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Cablegate: Request for Embassy Warsaw Participation in A

VZCZCXYZ0000
OO RUEHWEB

DE RUEHC #3002 0432324
ZNR UUUUU ZZH
O R 122320Z FEB 10
FM SECSTATE WASHDC
TO RUEHWR/AMEMBASSY WARSAW IMMEDIATE 0000
INFO RUEHRL/AMEMBASSY BERLIN 0000
RUEHBS/AMEMBASSY BRUSSELS 0000
RUEHFR/AMEMBASSY PARIS 0000
RUEHSA/AMEMBASSY PRETORIA 0000

UNCLAS STATE 013002

SIPDIS
SENSITIVE

E.O. 12958: N/A
TAGS: TRGY TBIO PL
SUBJECT: REQUEST FOR EMBASSY WARSAW PARTICIPATION IN A
POLISH ATOMIC ENERGY AUTHORITY-COVIDIEN EVENT ANNOUNCING
MO-99 PRODUCTION

REF: A. STATE 113758

Sensitive but Unclassified - please protect accordingly.

1. (U) This is an action request for Embassy Warsaw. See
paragraph 7.

-------
SUMMARY
-------

2. (U) The United States imports all of its Mo-99 (a key
medical isotope) from foreign suppliers, but there is
currently a worldwide shortage due to various nuclear
research-reactor shutdowns. Various international
organizations are now actively focusing on this issue,
including the Organisation of Economic Co-operation and
Development's Nuclear Energy Agency (OECD/NEA) in Paris and
the IAEA. As part of their efforts to assist in meeting
global demand, the Polish Atomic Energy Authority and
Covidien are planning to announce an agreement to produce
Mo-99 using the Polish reactor MARIA, in an event taking
place on February 17, 2010 in Warsaw. The event planners are
interested in having the participation and a few remarks from
the U.S. Ambassador to Poland or the Deputy Chief of Mission
(DCM). Washington supports the U.S. Embassy participation at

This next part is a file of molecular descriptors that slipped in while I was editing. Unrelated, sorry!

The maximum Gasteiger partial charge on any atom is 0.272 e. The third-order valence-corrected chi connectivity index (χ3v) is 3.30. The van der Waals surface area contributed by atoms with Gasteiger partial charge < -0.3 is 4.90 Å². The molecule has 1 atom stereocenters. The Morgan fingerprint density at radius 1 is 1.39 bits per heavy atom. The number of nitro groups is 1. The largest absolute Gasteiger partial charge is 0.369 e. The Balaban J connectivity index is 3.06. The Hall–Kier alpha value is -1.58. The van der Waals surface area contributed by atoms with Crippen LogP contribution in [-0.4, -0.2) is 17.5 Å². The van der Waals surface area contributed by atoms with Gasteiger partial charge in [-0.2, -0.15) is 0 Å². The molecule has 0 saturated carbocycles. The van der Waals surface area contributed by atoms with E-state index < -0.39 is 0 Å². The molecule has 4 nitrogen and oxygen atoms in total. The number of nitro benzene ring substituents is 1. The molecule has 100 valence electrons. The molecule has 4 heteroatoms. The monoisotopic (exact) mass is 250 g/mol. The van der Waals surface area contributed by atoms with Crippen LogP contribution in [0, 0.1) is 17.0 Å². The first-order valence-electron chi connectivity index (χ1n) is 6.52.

the highest level Embassy deems appropriate and feasible.

END SUMMARY.

----------
Background
----------

3. (U) Technetium-99 metastable (Tc-99m) is a crucial
radioisotope produced from the decay of the medical isotope
molybdenum-99 (Mo-99). It is used in about 100,000 nuclear
diagnostic procedures daily around the globe, including heart
disease and cancer diagnosis, and studies of organ structure
and function. Global supply of Mo-99 is generated primarily
from the irradiation of enriched-uranium targets in five
research reactors around the world. The two largest of those
reactors, the National Research Universal (NRU) reactor in
Canada and the High Flux Reactor (HFR) in The Netherlands,
have experienced technical difficulties over the past two
years, including a heavy water leak in the main containment
vessel of the NRU which has required the shutdown of the
facility until at least the first quarter of 2010. The HFR
will be experiencing a 25-week maintenance shutdown beginning
in February 2010.

4. (U) These problems have resulted in severe global Mo-99
supply shortages with serious consequences for the medical
community. OECD/NEA, with U.S. support from DOE/NNSA's GTRI
program and the U.S. Department of Health and Human Services,
is now engaging with supplier states and others to address
this issue, including the OECD/NEA's High Level Group on the
Security and Supply of Medical Radioisotopes (HLG-MR). In
addition to these international coordinating efforts, the USG
wishes to encourage the adoption of certain mitigating
measures, especially in CY 2010. A nonpaper summarizing the
problem and the USG's views is included in paragraph 9 for
Post reference.

5. (SBU) In an effort to facilitate the implementation of
alternative measures to alleviate the shortage of Mo-99, the
President's Science Advisor wrote to the Minister of the
German Federal Ministry for the Environment, Nature
Conservation, and Nuclear Safety (REF A). The letter
requested Germany,s assistance to secure the regulatory
approval for the transit through Germany of Mo-99 production
targets irradiated at the MARIA reactor in Poland. The
irradiated targets would be transported to processing